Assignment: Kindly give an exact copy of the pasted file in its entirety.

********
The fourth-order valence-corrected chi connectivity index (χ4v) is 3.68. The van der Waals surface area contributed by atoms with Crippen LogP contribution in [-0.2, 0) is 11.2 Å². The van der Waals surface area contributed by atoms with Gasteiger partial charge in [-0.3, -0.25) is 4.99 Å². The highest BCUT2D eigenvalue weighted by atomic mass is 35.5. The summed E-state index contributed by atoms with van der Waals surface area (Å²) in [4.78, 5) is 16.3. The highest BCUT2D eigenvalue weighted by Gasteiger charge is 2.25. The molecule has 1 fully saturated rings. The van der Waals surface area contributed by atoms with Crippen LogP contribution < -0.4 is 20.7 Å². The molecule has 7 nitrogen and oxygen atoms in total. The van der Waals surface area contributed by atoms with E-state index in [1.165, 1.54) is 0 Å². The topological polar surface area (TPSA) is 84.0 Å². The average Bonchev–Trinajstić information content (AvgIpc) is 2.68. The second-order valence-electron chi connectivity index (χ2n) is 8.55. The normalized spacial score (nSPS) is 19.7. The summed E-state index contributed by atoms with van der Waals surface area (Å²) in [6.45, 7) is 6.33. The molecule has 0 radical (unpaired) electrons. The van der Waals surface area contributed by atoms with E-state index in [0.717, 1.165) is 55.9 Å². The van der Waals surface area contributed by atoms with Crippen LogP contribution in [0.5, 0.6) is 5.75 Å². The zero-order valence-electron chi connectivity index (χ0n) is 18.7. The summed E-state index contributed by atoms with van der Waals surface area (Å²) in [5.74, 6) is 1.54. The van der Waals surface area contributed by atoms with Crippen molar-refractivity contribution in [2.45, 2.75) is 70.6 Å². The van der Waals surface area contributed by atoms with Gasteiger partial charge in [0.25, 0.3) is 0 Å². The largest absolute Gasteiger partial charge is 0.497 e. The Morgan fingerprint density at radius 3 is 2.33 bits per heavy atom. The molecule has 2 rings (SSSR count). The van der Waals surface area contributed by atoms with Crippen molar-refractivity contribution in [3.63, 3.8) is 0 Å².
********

The fourth-order valence-corrected chi connectivity index (χ4v) is 3.68. The van der Waals surface area contributed by atoms with Crippen LogP contribution in [-0.2, 0) is 11.2 Å². The van der Waals surface area contributed by atoms with Gasteiger partial charge in [-0.3, -0.25) is 4.99 Å². The highest BCUT2D eigenvalue weighted by atomic mass is 35.5. The summed E-state index contributed by atoms with van der Waals surface area (Å²) in [4.78, 5) is 16.3. The highest BCUT2D eigenvalue weighted by Gasteiger charge is 2.25. The molecule has 1 fully saturated rings. The van der Waals surface area contributed by atoms with Crippen LogP contribution < -0.4 is 20.7 Å². The molecule has 7 nitrogen and oxygen atoms in total. The van der Waals surface area contributed by atoms with E-state index in [1.165, 1.54) is 0 Å². The topological polar surface area (TPSA) is 84.0 Å². The average Bonchev–Trinajstić information content (AvgIpc) is 2.68. The second-order valence-electron chi connectivity index (χ2n) is 8.55. The normalized spacial score (nSPS) is 19.7. The summed E-state index contributed by atoms with van der Waals surface area (Å²) in [6.45, 7) is 6.33. The molecule has 0 radical (unpaired) electrons. The van der Waals surface area contributed by atoms with E-state index in [0.717, 1.165) is 55.9 Å². The van der Waals surface area contributed by atoms with Crippen LogP contribution in [0.5, 0.6) is 5.75 Å². The zero-order valence-electron chi connectivity index (χ0n) is 18.7. The summed E-state index contributed by atoms with van der Waals surface area (Å²) in [5.74, 6) is 1.54. The van der Waals surface area contributed by atoms with Crippen molar-refractivity contribution in [2.45, 2.75) is 70.6 Å². The van der Waals surface area contributed by atoms with Gasteiger partial charge in [0.25, 0.3) is 0 Å². The largest absolute Gasteiger partial charge is 0.497 e. The Morgan fingerprint density at radius 3 is 2.33 bits per heavy atom. The molecule has 2 rings (SSSR count). The van der Waals surface area contributed by atoms with Crippen molar-refractivity contribution in [3.63, 3.8) is 0 Å².